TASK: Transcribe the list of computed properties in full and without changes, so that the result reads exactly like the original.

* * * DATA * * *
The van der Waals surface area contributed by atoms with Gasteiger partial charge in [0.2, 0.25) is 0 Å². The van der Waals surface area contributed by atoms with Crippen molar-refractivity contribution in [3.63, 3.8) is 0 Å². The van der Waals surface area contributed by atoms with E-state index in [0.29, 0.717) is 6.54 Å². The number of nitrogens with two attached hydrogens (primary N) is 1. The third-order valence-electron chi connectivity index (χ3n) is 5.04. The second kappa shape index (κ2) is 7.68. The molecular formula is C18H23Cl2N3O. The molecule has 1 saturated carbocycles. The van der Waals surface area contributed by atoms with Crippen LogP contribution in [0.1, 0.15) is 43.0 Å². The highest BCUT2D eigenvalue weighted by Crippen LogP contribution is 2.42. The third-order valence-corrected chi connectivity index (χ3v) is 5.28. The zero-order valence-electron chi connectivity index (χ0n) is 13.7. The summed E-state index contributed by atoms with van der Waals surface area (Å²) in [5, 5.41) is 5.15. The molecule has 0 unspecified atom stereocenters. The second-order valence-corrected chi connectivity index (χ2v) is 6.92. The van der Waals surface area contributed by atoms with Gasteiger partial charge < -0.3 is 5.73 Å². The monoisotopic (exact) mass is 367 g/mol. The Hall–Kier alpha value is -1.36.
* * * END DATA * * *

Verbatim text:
The van der Waals surface area contributed by atoms with Gasteiger partial charge in [0.2, 0.25) is 0 Å². The van der Waals surface area contributed by atoms with Crippen molar-refractivity contribution in [3.63, 3.8) is 0 Å². The van der Waals surface area contributed by atoms with E-state index in [0.29, 0.717) is 6.54 Å². The number of nitrogens with two attached hydrogens (primary N) is 1. The third-order valence-electron chi connectivity index (χ3n) is 5.04. The second kappa shape index (κ2) is 7.68. The molecular formula is C18H23Cl2N3O. The molecule has 1 saturated carbocycles. The van der Waals surface area contributed by atoms with Crippen LogP contribution in [0.1, 0.15) is 43.0 Å². The highest BCUT2D eigenvalue weighted by Crippen LogP contribution is 2.42. The third-order valence-corrected chi connectivity index (χ3v) is 5.28. The zero-order valence-electron chi connectivity index (χ0n) is 13.7. The summed E-state index contributed by atoms with van der Waals surface area (Å²) in [5, 5.41) is 5.15. The molecule has 0 unspecified atom stereocenters. The second-order valence-corrected chi connectivity index (χ2v) is 6.92. The van der Waals surface area contributed by atoms with Gasteiger partial charge < -0.3 is 5.73 Å². The monoisotopic (exact) mass is 367 g/mol. The Hall–Kier alpha value is -1.36.